One Foot in the Grave by Jeaniene Frost (2008)
One Foot in the Grave is the second book in Jeaniene Frost’s Night Huntress series. It’s official. Catherine “Cat” Crawfield is now part of my favorite first-person narrators in an urban fantasy series (if you haven’t been paying attention, she joins Harry Dresden and Atticus O’Sullivan in that club). If you haven’t read the first book in this series, Halfway to the Grave, you might want to stop reading and go and find that book at your favorite bookstore. The book starts about four years after the end of the events in Halfway to the Grave. I have to admit that one of the reasons the first book didn’t get a review here is that I was a little unhappy with the ending. Not unsatisfied or upset, just unhappy with how things all played out with Cat and Bones, the vampire who loves her. As it turns out, I needn’t have worried because by the end of this book all is well with Cat and Bones.
But I’m getting ahead of myself. It’s four years later, and Cat is still working for Don and his secret “Homeland Security” group that’s part of the FBI. Tate returns from the first book and he’s now Cat’s second in command. Frost wastes no time in getting to the catalyst for the plot–Don has sent Cat to kill a vampire named Liam Flannery. Cat goes in alone, and she soon discovers that Liam is actually Ian–the man who turned Bones into a vampire more than two hundred years ago. Knowing this, Cat lets Ian go but tells Don and her team of vampire hunters that he got away. Well, the old saying “no good deed goes unpunished” is appropriate here, since Ian becomes the primary antagonist of the novel. At the end of the first book, I wasn’t exactly thrilled with the plot development of Cat becoming a vampire hunter with a badge and the structure of the secret government organization in which she finds herself. It’s still not my favorite part of the series, but it serves its purpose, and I see why Frost chose it. It allows her to build a supporting cast around Cat and Bones and offers another way to build dramatic tension. Cat finds herself not only at odds with Don but also Tate in this novel, and her relationship with each man helps to further develop her character. Still, I have to say that if the time ever comes when Cat is an independent again, I’ll only be too happy. Although she’s become the part of this organization, she has retained her independence and she doesn’t let the fact that Don is her boss dictate her actions or her choices. There are several moments in the book where Frost delves into gender stereotypes, roles and dynamics and it helps to further define Cat as a strong female character while also illuminating that these issues continue to be pervasive in society. Cat makes mistakes, but Frost doesn’t ever really take away her ability to make her own choices, and I love that.
Can I take a minute to talk about Bones? I love his character, which is one of the reasons I was so unhappy with the ending of Halfway to the Grove, because I just can’t imagine this series without him or without him and Cat being together. How do I love him, let me count the ways. Bones is a master vampire, and one of the things we learn about him in this book is that he can fly (a la Eric Northman), he’s a strategic thinker, he’s supportive of Cat’s choices even when he doesn’t necessarily agree with them, and he will always do what he has to do to keep Cat safe and happy. And he has a sense of humor (indeed, in many ways he’s also the source of comic relief in this series). He’s a great example of an alpha male character that is totally likable while at the same time being practically invincible–his weakness, of course, being Cat. I highlight his character because so many male protagonists in paranormal romance novels fall flat because they are derivative and conventional. Bones stands out, and he’s the perfect complementary character for Cat and the two of them are one of the reasons this series is worth reading.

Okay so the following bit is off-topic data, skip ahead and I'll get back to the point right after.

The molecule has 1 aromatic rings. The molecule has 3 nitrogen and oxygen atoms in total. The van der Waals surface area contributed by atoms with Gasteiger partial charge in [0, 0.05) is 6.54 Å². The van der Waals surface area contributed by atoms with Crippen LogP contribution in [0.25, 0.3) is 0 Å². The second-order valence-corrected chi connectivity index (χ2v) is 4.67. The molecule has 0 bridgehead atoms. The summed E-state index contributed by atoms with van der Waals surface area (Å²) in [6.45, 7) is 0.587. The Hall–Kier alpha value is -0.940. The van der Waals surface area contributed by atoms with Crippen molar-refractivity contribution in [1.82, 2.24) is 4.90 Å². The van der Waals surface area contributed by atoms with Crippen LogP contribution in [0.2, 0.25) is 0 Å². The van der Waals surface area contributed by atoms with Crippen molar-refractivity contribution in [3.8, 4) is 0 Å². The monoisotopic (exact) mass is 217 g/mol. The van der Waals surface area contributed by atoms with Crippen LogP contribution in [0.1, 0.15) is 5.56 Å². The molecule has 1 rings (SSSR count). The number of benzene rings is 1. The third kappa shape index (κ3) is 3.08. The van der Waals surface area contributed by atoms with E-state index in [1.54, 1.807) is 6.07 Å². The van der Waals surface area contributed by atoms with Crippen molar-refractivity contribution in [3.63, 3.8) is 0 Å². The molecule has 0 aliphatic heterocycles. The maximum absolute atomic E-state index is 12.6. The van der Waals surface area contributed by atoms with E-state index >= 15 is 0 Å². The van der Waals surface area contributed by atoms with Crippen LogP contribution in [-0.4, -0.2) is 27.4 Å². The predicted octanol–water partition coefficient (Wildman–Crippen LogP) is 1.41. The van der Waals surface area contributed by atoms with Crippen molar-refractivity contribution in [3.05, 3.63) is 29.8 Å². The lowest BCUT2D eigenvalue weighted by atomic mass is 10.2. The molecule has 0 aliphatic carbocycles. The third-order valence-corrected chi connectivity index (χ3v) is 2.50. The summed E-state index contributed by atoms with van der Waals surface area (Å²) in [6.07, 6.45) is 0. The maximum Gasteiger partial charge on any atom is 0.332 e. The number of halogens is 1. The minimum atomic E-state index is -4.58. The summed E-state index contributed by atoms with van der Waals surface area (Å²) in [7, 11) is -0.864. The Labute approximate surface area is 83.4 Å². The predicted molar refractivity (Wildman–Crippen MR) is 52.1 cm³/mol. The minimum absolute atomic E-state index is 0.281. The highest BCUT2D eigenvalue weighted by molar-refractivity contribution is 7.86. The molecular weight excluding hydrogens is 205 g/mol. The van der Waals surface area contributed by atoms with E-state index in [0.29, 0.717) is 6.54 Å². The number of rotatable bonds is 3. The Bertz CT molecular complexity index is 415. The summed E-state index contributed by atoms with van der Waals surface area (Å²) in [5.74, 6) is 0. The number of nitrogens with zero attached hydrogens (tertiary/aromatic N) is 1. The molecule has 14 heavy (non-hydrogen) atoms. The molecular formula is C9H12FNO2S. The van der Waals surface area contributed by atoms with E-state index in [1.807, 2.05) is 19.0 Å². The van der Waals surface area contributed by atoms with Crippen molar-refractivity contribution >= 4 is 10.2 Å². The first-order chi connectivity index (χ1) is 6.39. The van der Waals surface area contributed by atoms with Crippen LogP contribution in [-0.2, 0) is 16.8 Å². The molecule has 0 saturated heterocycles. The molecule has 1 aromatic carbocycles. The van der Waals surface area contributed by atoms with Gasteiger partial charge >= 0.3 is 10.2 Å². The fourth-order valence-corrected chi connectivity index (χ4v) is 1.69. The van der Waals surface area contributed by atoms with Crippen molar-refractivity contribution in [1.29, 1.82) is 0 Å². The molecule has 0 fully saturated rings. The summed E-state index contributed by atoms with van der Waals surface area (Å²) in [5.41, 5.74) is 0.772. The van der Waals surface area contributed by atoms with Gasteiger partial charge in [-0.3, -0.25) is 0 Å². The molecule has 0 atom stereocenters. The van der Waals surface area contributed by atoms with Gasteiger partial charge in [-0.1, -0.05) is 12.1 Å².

The final showdown of the novel is surprising if not a little anti-climactic. Although the antagonist is foiled in the end, achieving the goal that Cat has pursued for half of the novel ends up slipping through her grasp at the moment when she is sure to be victorious. Again, this is because she makes a conscious choice to let go of the pursuit in favor of something she wants more. It’s a part of the book that I admire because as someone who likes to write, it highlights the need to identify what your protagonist wants most. Cat has to decide what she wants most, and though there is a resolution to this part of the story, it’s definitely open-ended and promises to come back up again in future books in this series. I can’t help wondering if there will be a time jump to start book three, At Grave’s End, or if it will pick up relatively soon after book two ends, because a lot of things happen at the end of the book that will have far-reaching consequences.
If you haven’t tried the Night Huntress series, I highly recommend it, and I’m definitely going to go and find book three in my favorite bookstore.